Before & After’s reader-friendly PDFs add value to words

Posted March 18th @ 1:20 am by Roger C. ParkerPrint

ba-reader-friendly-pdf-fivThursday’s profit tip for authors

John McWade’s Before & After magazine has taken the PDF to a new level of reader-friendly design by optimizing their design newsletter for multiple viewing options. They have developed an realistic alternative to the typical “one size fits all” mentality of PDF formatting.

  • Portrait, or vertical, oriention is the popularl PDF format for ebooks, reports, and white papers. Vertical PDFs ae familiar can be printed on 3-hole paper and stored in 3-ring binders.
  • Landscape, or horizontal, orientation, however, is best for onscreen reading. As ebook authors like Rajesh Setty and Seth Godin have shown, landscape orientation fits most computer monitors, for easy viewing.

To solve the differing needs of different reader, Before & After Magzine’s PDFs contain pages optimized for both portrait and landscape reading and printing. The first pages are formatted for landscape viewing on a computer monitor or saving in a presention-format binder.

ba-table-of-contents-fourAdditional reader-friendly features

In addition, the PDFs also contain pages formatted in a 2-up paper-saver format that allows 2 pages to be printed on a single sheet of paper.

Click the thumbnail image at left to view the table of contents PDF.

When printing, of course, you have to take care that you only print the desired option, i.e.you must select the right option from the From page and the To Page area of the printer dialog box. Otherwise, you’d be printing 2 copies of each page.

Another convenience feature built into Before & After’s PDF format is an easy way to send copy free a copy to a coworker or friend with just 1 click.

A final way Before & After increases reader satisfaction is by consecutively numbering each page, and including each issue in the table of contents.

Turning design dollars into profit dollars

Graphic design adds value by presenting a unique, appropriate image that encourages prospects to buy. In the case of publications, design not only makes documents look more inviting, but it contributes to easier reading. Visit Before & After Magazine and explore the PDF options. What do you think? Do you think your prospects and clientswould like the idea of offering alternative formats for onscreen and printed reading?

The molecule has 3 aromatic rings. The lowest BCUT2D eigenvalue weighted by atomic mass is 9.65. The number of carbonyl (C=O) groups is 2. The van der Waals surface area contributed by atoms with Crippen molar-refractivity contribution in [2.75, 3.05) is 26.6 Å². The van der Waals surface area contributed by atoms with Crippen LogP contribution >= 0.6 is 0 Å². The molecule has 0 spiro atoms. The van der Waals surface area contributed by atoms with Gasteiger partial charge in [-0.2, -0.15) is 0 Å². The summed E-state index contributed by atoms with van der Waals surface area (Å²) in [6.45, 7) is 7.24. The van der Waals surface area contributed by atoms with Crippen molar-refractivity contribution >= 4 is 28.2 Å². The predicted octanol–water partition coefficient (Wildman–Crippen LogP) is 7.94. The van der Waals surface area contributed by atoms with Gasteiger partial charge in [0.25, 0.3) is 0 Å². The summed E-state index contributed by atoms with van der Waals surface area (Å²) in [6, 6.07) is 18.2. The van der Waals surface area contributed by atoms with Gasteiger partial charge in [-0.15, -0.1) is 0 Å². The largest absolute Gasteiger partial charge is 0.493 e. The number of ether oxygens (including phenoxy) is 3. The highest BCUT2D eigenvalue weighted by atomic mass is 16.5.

2 Comments

  1. arthur einstein
    March 18, 2010

    Seems like a good idea but I could not immediately locate the PDF optimization link at their site.

    I do know this. We get most of our information non-verbally which means that before someone reads the first word of what you have to say your graphics have already made an impression and set expectations. As a writer I pay lots of attention to graphics for impression, easy comprehension etc.

    Lots of good ideas at the Before & After Magazine website.

  2. Roger C. Parker
    March 19, 2010

    Dear Arthur:
    Sorry for the confusion.

    There isn’t a “PDF optimization link” on their website.

    When you subscribe to the PDF version of Before & After, or purchase an individual issue, you’ll find that the PDF contains 2 sets of pages, formatted differently.

    The first 13 pages are formatted as landscape, or “horizontal,” versions. These pages are intended for onscreen reading, or for horizontal presentation folders, i.e., the spine, or binding, appear at the top of the page.

    Pages 15 to 22, however, are formatted as portrait, or vertical, pages. These “paper saving” sheet contains 2 pages, one above the other.

    It’s an ingenious solution to satisfying the needs of both on-screen readers as well as those who want to print out each issue and save it in a 3-ring binder.

    Thanks for asking! Roger

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